Verizon has made a huge bet on consumer 5G, and they are very proud of their progress. To some, the coverage maps will tell a familiar story. Coverage starts in small areas and grows over time. Look closer. The coverage is almost exclusively outdoors. Even if you live in a coverage area, there is a very good chance you will not be able to get 5G while you’re inside. Why?
Verizon’s 5G uses millimeter wave technology, which limits coverage to an approximate line-of-sight radius of 600-800 feet from the tower, and the waves don’t reliably penetrate buildings. There is all kinds of technology in the works to improve this, but for now this is the state-of-the-art. When coupled with the fact that Verizon has yet to properly align their cell towers to optimize for 5G, the coverage story is truly a “work in progress.”
If you happen to be outdoors, in a 5G coverage area, and have a 5G device, you will experience insane broadband speed. One of our interns (who attends CCNY) did a speed test at 135th and Amsterdam yesterday, and logged an average of 987Mbps with a speedtest app. That is science-fiction-like for a handheld device standing on the street corner.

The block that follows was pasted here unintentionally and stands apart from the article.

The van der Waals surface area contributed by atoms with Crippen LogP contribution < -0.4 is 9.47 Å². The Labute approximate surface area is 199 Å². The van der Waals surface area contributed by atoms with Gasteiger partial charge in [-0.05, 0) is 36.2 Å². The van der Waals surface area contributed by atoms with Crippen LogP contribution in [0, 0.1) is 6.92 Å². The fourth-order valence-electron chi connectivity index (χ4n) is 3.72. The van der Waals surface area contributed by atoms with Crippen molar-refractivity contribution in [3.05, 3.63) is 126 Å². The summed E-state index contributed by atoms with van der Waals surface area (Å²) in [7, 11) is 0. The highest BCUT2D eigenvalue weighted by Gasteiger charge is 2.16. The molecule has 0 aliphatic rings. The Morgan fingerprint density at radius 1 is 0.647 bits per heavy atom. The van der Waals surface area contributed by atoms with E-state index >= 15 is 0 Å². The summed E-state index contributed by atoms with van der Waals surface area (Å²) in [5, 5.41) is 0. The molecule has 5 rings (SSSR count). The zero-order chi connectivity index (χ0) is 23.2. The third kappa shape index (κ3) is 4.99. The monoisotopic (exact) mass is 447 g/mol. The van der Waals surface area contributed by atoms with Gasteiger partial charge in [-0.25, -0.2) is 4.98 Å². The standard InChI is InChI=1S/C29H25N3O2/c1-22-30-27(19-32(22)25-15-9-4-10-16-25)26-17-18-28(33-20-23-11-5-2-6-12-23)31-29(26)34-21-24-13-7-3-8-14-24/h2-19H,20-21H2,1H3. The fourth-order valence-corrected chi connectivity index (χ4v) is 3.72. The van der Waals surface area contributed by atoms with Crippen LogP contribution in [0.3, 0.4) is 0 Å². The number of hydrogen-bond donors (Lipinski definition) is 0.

However — and this is a huge however — that was the sum total of what can be done with a 5G handset in November 2019. Calls are not faster. Video is not faster. (I should insert a smiley face here; what does a faster call or a faster video even look like?) Apps do not run faster (although they download almost instantly)… but how often do you download apps while standing on the street?
What are the valid uses for consumer 5G? First-person shooters (which gamers will love). Augmented reality (which does not yet exist, but will soon, partly because 5G will enable it). New technologies that have yet to be invented (but might not run on handsets).
I’m excited about Verizon’s commitment to 5G, but I’m not sure why anyone else will be. Verizon is playing the long game. We will need 5G coverage everywhere. Then we will need 6G, then 7G, then 8G, then …nG. The velocity of data is increasing and will always increase. Someone MUST build the networks to handle it. Thanks, Hans. It’s a thankless job, but someone’s gotta do it!
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Author’s note: This is not a sponsored post. I am the author of this article and it expresses my own opinions. I am not, nor is my company, receiving compensation for it.